At first Ebenice Douries wasn’t too worried when her son, Megael Galant, complained of a sore throat. The active 15-year-old hardly ever gets sick, explained the Franschhoek mom.
But when he arrived home from school the next day with the help of a friend, hardly able to walk, Ebenice was alarmed. The pain in his legs quickly spread to his arms and neck, his legs swelled up and his joints stiffened, and by the next day he couldn’t even stand up unassisted.
“It’s heart breaking to see your child in so much pain,” Douries recalled.
Megael’s condition deteriorated and he was taken to hospital by ambulance. He was diagnosed with rheumatic fever and put on medication, but showed little improvement. Eventually a heart sonar revealed that the rheumatic fever had damaged one of his heart valves.
Megael is currently in Tygerberg Hospital awaiting surgery to repair his heart. “He was always such a healthy child and I never thought he could have heart disease. He really loves playing soccer and wrestling and I believe he will come through this and just be a normal boy again,” said Douries.
The symptoms of rheumatic fever are not always as severe as in Megael’s case and most people mistake it for a common flu.
Rheumatic fever can affect children from the age of six up to early adulthood (18 to 21 years) and in most people it presents as nothing more than a fever and stiff joints.
“Many of the symptoms are similar to that of the flu and more than 95 percent of people never realise they have rheumatic fever,” says Dr Philip Herbst, a cardiologist with Stellenbosch University and Tygerberg Hospital.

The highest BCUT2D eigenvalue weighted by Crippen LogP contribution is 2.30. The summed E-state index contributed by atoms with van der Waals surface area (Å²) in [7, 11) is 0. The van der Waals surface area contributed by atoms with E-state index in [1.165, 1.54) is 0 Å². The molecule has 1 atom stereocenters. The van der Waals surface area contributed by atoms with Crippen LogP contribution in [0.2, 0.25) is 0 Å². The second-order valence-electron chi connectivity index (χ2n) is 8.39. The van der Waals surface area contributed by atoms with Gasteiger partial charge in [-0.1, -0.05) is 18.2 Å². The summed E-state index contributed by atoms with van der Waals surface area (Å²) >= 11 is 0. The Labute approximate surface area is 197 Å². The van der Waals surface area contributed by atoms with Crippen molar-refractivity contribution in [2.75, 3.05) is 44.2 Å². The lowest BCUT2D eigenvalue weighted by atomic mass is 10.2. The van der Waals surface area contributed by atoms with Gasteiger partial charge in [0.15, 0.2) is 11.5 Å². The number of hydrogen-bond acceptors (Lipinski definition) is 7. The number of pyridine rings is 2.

A common throat infection, called streptococcal infection, causes rheumatic fever in people genetically predisposed to it. In this group – which makes up around five percent of a population – the antibodies released by the body to fight the streptococcal infection, also attack a person’s heart, often damaging the heart’s mitral valve – either by narrowing of the valve (mitral stenosis) or causing leakage (mitral incompetence).
Rheumatic fever is an acute infection, while rheumatic heart disease (RHD) is a chronic condition resulting from the valve damage caused by rheumatic fever.
International health bodies estimate that about a million children in sub-Saharan Africa could be affected by RHD, and in South Africa, although there are no formal statistics available, it is believed that as many as 30 children per 1000 may be affected in certain areas.
Rheumatic fever is not actually infectious, but streptococcal throat infection – which develops into rheumatic fever in susceptible individuals – is transmitted through the air or contact with an infected person. The more bouts of rheumatic fever a child experiences, the higher the risk that the child will develop RHD.
“In Africa, complications from RHD develop at a much younger age than in the developed world, and we suspect it is because people suffer more bouts of rheumatic fever. That is why we have to identify the children who have had it before and give them prophylactic treatment to prevent them from getting it again,” says Herbst.
Image: Model of human heart from Shutterstock